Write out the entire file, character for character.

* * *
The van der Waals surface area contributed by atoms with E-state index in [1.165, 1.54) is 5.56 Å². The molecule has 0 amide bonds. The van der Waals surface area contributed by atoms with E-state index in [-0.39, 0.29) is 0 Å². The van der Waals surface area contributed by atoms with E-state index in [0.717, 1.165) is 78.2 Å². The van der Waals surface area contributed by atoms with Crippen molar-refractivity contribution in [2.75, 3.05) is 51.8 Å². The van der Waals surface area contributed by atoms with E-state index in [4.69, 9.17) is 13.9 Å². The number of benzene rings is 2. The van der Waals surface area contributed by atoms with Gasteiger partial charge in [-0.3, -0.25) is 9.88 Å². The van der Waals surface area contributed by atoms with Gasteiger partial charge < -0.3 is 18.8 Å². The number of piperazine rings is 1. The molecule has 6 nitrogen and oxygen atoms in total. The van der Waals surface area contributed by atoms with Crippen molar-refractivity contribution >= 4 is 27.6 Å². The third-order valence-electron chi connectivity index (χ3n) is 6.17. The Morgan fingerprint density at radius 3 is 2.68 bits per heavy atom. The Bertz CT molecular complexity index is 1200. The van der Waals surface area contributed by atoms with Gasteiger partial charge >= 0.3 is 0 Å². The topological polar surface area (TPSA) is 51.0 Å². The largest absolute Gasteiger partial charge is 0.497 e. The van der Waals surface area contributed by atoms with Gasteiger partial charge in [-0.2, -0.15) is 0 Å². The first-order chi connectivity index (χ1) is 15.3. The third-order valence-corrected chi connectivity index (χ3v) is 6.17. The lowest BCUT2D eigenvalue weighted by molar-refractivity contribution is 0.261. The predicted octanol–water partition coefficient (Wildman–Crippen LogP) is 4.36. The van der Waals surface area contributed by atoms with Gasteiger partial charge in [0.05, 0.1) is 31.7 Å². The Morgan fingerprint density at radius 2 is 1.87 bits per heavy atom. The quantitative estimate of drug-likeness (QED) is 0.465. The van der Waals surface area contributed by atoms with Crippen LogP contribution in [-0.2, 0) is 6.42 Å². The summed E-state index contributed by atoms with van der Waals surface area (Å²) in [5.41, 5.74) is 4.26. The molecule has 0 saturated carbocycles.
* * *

The van der Waals surface area contributed by atoms with E-state index in [1.165, 1.54) is 5.56 Å². The molecule has 0 amide bonds. The van der Waals surface area contributed by atoms with E-state index in [-0.39, 0.29) is 0 Å². The van der Waals surface area contributed by atoms with E-state index in [0.717, 1.165) is 78.2 Å². The van der Waals surface area contributed by atoms with Crippen molar-refractivity contribution in [2.75, 3.05) is 51.8 Å². The van der Waals surface area contributed by atoms with E-state index in [4.69, 9.17) is 13.9 Å². The number of benzene rings is 2. The van der Waals surface area contributed by atoms with Gasteiger partial charge in [-0.3, -0.25) is 9.88 Å². The van der Waals surface area contributed by atoms with Gasteiger partial charge < -0.3 is 18.8 Å². The number of piperazine rings is 1. The molecule has 6 nitrogen and oxygen atoms in total. The van der Waals surface area contributed by atoms with Crippen molar-refractivity contribution >= 4 is 27.6 Å². The third-order valence-electron chi connectivity index (χ3n) is 6.17. The Morgan fingerprint density at radius 3 is 2.68 bits per heavy atom. The Bertz CT molecular complexity index is 1200. The van der Waals surface area contributed by atoms with Gasteiger partial charge >= 0.3 is 0 Å². The topological polar surface area (TPSA) is 51.0 Å². The largest absolute Gasteiger partial charge is 0.497 e. The van der Waals surface area contributed by atoms with Gasteiger partial charge in [-0.2, -0.15) is 0 Å². The first-order chi connectivity index (χ1) is 15.3. The third-order valence-corrected chi connectivity index (χ3v) is 6.17. The lowest BCUT2D eigenvalue weighted by molar-refractivity contribution is 0.261. The predicted octanol–water partition coefficient (Wildman–Crippen LogP) is 4.36. The van der Waals surface area contributed by atoms with Gasteiger partial charge in [0.05, 0.1) is 31.7 Å². The Morgan fingerprint density at radius 2 is 1.87 bits per heavy atom. The quantitative estimate of drug-likeness (QED) is 0.465. The van der Waals surface area contributed by atoms with Crippen LogP contribution in [-0.2, 0) is 6.42 Å². The summed E-state index contributed by atoms with van der Waals surface area (Å²) in [5.41, 5.74) is 4.26. The molecule has 0 saturated carbocycles.